Ewer with Matching Goblets. Attributed to J. Hoare. Dark red cut to clear then to light red. Gorham sterling spout and handle. H. 15¼ in. Private Collection.
American Brilliant Cut Glass: A Silver Lining
July 5 – September 24, 2014
American Brilliant cut glass is named for its unsurpassed radiance and clarity. Debuting in 1886, American cut glass earned its title as the most superior in the world when displayed at the Centennial Exposition that year in Philadelphia. By 1925, the period of production had ended. On loan from private collections, this selection of silver-embellished American Brilliant cut glass honors the return of the American Cut Glass Association's annual convention in Louisiana after 25 years.
Herman Mhire, Haliotis Scalaris, 2012, archival pigment print. Courtesy of the artist.
Herman Mhire - Emilio Garcia: The Art and Science of Shells
July 5 – September 24, 2014
Stroll through LASM's galleries and admire one of nature's most beautiful creations - the shell. Lafayette photographer Herman Mhire captures the subtle beauty and sense of wonder evoked by sea and land shells in this exhibition. Mhire selected his subjects from more than 7,000 species and 100,000 specimens collected by Dr. Emilio Garcia, a world renowned malacologist - an expert in the study of mollusks. Shells from Dr. Garcia's collection will also be on view.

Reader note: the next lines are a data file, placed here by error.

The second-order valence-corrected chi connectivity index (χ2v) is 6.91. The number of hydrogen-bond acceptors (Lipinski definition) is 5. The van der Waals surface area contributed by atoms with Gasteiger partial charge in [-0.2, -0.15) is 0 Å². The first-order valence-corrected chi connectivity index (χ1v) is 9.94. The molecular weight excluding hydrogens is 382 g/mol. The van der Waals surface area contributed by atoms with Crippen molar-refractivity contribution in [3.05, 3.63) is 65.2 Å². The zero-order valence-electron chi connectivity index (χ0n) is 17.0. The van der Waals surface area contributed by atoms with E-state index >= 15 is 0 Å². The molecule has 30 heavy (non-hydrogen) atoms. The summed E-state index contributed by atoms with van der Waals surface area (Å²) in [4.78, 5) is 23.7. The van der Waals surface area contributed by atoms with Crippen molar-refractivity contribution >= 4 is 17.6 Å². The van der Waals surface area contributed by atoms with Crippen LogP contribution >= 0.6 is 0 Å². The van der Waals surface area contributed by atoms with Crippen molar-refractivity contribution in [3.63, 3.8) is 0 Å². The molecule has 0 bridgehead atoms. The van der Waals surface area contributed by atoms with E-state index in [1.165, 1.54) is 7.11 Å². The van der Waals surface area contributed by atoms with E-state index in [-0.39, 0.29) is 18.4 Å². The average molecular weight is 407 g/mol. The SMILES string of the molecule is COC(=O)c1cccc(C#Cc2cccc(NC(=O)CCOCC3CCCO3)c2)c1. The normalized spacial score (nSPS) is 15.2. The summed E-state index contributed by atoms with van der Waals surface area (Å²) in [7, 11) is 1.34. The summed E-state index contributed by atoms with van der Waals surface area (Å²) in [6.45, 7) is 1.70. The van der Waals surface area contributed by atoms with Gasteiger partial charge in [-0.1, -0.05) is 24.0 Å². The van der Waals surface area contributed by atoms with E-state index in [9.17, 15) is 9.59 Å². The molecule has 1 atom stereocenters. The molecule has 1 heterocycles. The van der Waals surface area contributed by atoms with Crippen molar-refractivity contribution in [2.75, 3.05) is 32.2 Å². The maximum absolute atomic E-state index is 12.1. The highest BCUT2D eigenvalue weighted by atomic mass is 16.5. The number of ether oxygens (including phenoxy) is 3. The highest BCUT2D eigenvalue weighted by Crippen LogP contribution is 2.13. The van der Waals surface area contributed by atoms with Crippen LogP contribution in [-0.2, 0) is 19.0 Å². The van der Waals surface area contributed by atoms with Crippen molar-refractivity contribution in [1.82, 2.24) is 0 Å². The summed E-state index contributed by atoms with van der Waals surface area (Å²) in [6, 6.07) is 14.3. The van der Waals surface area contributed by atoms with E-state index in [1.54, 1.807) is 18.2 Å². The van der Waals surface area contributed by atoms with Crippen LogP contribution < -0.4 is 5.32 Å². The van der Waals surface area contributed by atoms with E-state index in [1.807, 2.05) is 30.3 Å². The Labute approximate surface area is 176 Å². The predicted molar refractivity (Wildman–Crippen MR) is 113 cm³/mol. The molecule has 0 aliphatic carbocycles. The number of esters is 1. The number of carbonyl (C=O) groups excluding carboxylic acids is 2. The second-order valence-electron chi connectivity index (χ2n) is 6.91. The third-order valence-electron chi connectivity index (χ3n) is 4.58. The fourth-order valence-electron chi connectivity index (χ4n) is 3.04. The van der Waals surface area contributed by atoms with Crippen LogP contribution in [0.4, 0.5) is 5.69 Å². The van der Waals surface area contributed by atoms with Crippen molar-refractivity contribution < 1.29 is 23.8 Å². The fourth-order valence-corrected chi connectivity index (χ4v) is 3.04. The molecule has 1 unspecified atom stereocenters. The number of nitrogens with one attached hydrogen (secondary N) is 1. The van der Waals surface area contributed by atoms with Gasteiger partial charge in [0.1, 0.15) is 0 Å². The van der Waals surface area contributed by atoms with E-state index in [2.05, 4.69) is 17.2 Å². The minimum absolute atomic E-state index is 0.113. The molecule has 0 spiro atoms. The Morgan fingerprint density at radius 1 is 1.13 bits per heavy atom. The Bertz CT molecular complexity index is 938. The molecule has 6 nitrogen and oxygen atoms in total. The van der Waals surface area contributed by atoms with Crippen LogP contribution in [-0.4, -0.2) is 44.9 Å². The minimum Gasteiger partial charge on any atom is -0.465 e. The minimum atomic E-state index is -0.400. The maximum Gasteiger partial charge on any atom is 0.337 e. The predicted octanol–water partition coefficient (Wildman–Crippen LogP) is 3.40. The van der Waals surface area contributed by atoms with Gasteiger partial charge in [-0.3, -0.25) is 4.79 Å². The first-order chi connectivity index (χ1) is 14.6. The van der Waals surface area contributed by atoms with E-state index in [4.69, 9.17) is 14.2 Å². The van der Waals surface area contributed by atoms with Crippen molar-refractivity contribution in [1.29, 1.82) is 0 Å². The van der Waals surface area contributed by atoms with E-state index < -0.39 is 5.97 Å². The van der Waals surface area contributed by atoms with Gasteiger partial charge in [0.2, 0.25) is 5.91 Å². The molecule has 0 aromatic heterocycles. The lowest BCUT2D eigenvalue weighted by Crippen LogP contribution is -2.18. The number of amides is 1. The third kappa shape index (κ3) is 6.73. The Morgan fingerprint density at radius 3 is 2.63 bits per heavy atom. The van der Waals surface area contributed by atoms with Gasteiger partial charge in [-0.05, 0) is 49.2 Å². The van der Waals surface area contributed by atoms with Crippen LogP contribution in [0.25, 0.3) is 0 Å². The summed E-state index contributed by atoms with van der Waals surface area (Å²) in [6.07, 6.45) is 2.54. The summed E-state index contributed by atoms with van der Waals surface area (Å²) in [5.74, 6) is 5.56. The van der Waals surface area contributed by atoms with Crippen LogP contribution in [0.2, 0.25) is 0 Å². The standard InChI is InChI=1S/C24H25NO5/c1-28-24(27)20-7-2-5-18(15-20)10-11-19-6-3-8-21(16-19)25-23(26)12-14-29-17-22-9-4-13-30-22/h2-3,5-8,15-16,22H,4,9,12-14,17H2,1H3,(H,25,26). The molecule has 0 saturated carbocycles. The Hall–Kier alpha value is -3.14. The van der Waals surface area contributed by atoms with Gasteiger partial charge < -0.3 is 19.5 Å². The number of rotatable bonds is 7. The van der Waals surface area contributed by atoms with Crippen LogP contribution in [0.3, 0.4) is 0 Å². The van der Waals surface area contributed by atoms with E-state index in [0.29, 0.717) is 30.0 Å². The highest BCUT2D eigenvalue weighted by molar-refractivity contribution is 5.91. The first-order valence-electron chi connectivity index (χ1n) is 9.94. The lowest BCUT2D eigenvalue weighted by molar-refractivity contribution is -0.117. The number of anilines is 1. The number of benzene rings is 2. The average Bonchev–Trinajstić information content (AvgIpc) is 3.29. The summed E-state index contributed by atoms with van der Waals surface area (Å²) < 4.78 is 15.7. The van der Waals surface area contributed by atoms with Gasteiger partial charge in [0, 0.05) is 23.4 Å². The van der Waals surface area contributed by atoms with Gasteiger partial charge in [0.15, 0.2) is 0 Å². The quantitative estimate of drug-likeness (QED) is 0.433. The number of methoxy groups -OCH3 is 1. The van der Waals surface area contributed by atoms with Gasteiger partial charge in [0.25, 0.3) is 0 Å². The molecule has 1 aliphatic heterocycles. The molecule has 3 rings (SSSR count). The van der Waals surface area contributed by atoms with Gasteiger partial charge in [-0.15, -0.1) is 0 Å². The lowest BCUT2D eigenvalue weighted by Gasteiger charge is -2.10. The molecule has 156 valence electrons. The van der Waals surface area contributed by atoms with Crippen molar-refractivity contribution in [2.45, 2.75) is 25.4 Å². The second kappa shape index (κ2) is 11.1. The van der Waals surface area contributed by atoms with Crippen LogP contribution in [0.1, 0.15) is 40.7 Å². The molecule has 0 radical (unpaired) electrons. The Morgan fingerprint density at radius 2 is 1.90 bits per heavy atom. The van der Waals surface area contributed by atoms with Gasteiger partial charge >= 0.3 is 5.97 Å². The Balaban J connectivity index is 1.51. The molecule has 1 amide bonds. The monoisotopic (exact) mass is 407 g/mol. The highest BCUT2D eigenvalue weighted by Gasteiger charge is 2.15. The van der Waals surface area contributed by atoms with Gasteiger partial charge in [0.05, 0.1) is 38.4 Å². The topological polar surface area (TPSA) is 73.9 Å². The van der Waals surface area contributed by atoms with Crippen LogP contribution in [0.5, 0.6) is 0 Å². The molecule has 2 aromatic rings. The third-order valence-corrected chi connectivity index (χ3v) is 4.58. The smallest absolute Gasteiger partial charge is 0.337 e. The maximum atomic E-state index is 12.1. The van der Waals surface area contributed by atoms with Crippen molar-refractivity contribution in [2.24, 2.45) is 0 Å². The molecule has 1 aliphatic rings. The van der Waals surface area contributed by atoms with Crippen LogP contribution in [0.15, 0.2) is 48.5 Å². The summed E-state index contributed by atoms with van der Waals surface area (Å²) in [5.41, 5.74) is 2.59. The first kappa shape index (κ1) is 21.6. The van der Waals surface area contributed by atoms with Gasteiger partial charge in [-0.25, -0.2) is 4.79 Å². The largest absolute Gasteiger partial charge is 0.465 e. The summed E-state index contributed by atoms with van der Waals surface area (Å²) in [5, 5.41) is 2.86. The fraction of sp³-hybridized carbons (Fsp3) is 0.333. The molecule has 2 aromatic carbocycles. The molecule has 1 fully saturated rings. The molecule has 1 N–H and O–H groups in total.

Untitled (tapestry), c. 1975, Ahmed, attributed to Kunooz School, Egypt, dyed wool, 24.5 x 41 in. LASM Collection.
Selections from the LASM Collection: Egyptian Tapestries
July 23 – October 12, 2014
An essential stop for many tourists traveling in Egypt is Harrania, a village near Cairo known for its charming tapestries. LASM's collection includes a number of these tapestries dating from the 1970s and attributed to the Kunooz School. The school followed the philosophy and practices set by Ramses Wissa Wassef whose experiment in creativity evolved into the highly acclaimed Wissa Wassef Art Center. Dr. Wissa Wassef set out to prove his belief that creativity is innate by teaching uneducated children who were isolated from modern civilization how to express themselves through weaving.
Art In Action: Inflate. Draw. Pour
Jason Hackenwerth. Heather Hansen. Holton Rower.
October 4 - January 4 2015
The act of making art is the focus of this exhibition which spotlights the work of three noteworthy artists whose process is just as intriguing as the results. Jason Hackenwerth inflates thousands of brightly colored latex balloons to create sculptural forms measuring over 30 feet tall. Stretching and twisting her body while drawing, Heather Hansen captures her motions on oversize canvases while Holton Rower pours up to 50 gallons of paint onto a single piece of plywood, one cup at a time, hundreds of colors expand into kaleidoscopic shapes. Video documentation showing each artist at work is included in the exhibition.
Heather Hansen at work in her New Orleans studio. 2014. Photographer Bryan Tarnowski. Image courtesy of the artist.
Jason Hackenwerth at work on one of his large scale balloon forms. Image courtesy of the artist.
Holton Rower performing "pour paintings" at Art Miami, 2012. Image courtesy of Arthur Roger Gallery, New Orleans.